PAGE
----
When we look back in history, we see that Cihangir has been the location of special meeting houses or “bachelor pads” from the early years of the Republic. After the 1980s, Cihangir’s embrace of transvestites and transsexuals made it the place for marginals and bachelors, intellectuals and artists who did not mind living with them. Trans people get displaced as a result of police operations time after time; after Abanoz Street, Pürtelaş, Sormagir they settled in Ülker Street. Ülker Sokak became a “liberated area” and trans people succeeded to organize under their own identities. However, police forces under the helm of Beyoğlu Police Department’s Chief Police Officer Süleyman Ulusoy launched constant operations and violated trans people’s right to live. According to trans testimonies, neighborhood resident “Güngör Abla’s” collaboration with the police and her exploitation of discourses such as honor, religion, country in order to persuade other residents to join her in the assault of trans people in one more street in Beyoğlu made trans people’s identity, culture, lifestyle, and lives a target and thus another part of the area was “cleaned” of trans people.

We talked with İstanbul LGBTT activist Demet Demir and LGBTT member and Women’s Gate (Kadınkapısı) STD prevention center activist Şevval Kılıç about the creation of a street and the story of its downfall, trans people’s organization in the streets of Beyoğlu, and living/not living with transvestite and transsexual identities.

Why did transvestites and transsexuals (TT) choose Beyoğlu as their living place?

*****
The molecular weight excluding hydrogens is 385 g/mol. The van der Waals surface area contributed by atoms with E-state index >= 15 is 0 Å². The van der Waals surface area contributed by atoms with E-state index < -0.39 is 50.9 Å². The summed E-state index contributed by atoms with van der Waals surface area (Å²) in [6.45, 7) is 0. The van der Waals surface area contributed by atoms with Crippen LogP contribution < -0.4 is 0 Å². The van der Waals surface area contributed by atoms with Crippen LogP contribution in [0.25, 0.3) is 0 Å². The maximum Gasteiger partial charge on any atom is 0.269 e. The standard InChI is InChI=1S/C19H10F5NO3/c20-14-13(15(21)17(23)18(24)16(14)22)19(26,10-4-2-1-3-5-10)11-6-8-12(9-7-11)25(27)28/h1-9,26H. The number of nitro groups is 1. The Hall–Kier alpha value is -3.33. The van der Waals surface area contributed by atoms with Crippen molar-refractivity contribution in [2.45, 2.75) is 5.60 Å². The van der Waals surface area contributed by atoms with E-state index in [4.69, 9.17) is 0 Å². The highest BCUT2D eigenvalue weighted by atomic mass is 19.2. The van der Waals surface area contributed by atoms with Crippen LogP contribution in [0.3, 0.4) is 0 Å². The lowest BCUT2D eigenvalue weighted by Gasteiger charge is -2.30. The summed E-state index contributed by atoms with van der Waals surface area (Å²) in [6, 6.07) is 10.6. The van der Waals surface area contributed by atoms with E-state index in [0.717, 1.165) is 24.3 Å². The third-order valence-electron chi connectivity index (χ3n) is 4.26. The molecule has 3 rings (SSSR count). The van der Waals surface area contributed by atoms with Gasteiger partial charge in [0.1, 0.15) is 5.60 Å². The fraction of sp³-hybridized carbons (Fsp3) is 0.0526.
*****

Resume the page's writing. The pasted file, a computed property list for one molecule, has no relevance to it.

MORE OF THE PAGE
Demet: Beyoğlu is a place where othered people can live. It has been the place of artists and all othered people from the beginning. Cihangir and Tarlabaşı embraced the TTs 30 years ago just like they do today. The difference in Tarlabaşı was the fact that the first TT residents there did not bring clients to their homes as neighborhood residents did not allow them to.

Şevval: Pürtelaş, Sormagir (now Başbuğ Street) and Ülker Street were our hangouts. The fascist attitudes of the Beyoğlu Beautification Association and the Cihangir Beautification Association towards us should not be overlooked when life in these streets is discussed. They were the ones who brought Süleyman the Hose (Süleyman Ulusoy aka Hortum Süleyman, dubbed the Hose because he used hoses to beat trans people), they all collaborated with the state back then.

Demet: Cihangir disbanded in 1989. There was nobody left there by 1990. We owned 5 or 6 streets back then. Cihangir was our empire.

Şevval: We called it Queerland or Fagland.

Demet: Think of an empire disintegrating and a small part remaining. Ülker Street was that small part left of that empire. Then going out to the E5 highway, deaths, and migration to other places started. We were deported. Then came the second dispersion with Ülker Street.

Şevval: I call these streets ghettos. There are both positive and negatives results of a ghetto’s dispersion. Cihangir was the first LGBTT ghetto and probably the only real one. It was perfect for its group dynamics but it also set us back in the matter of social integration because all our friends and our role models were trans. We were introverted. We became more exposed to hate-motivated killings. The Hose came and broke our doors, burned our houses down. We gained Kurtuluş and Pangaltı but still…